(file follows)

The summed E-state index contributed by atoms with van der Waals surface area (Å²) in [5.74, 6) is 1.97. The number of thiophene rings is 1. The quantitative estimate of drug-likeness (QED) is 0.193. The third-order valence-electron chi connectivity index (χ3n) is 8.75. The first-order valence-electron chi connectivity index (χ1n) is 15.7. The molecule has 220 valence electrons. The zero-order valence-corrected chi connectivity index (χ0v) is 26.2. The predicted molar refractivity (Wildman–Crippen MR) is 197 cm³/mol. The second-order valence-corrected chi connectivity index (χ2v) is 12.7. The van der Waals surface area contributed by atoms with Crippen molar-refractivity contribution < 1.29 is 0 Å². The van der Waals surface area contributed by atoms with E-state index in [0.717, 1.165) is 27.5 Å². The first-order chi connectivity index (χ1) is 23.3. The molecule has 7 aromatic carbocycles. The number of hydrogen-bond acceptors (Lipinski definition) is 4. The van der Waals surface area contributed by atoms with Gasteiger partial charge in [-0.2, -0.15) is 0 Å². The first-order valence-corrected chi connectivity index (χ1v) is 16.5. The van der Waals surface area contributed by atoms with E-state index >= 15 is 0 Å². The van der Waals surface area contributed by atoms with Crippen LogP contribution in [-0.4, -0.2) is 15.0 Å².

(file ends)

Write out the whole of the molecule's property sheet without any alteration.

The summed E-state index contributed by atoms with van der Waals surface area (Å²) in [5.74, 6) is 1.97. The number of thiophene rings is 1. The quantitative estimate of drug-likeness (QED) is 0.193. The third-order valence-electron chi connectivity index (χ3n) is 8.75. The first-order valence-electron chi connectivity index (χ1n) is 15.7. The molecule has 220 valence electrons. The zero-order valence-corrected chi connectivity index (χ0v) is 26.2. The predicted molar refractivity (Wildman–Crippen MR) is 197 cm³/mol. The second-order valence-corrected chi connectivity index (χ2v) is 12.7. The van der Waals surface area contributed by atoms with Crippen molar-refractivity contribution < 1.29 is 0 Å². The van der Waals surface area contributed by atoms with E-state index in [0.717, 1.165) is 27.5 Å². The first-order chi connectivity index (χ1) is 23.3. The molecule has 7 aromatic carbocycles. The number of hydrogen-bond acceptors (Lipinski definition) is 4. The van der Waals surface area contributed by atoms with Gasteiger partial charge in [-0.2, -0.15) is 0 Å². The first-order valence-corrected chi connectivity index (χ1v) is 16.5. The van der Waals surface area contributed by atoms with E-state index >= 15 is 0 Å². The van der Waals surface area contributed by atoms with Crippen LogP contribution in [-0.4, -0.2) is 15.0 Å².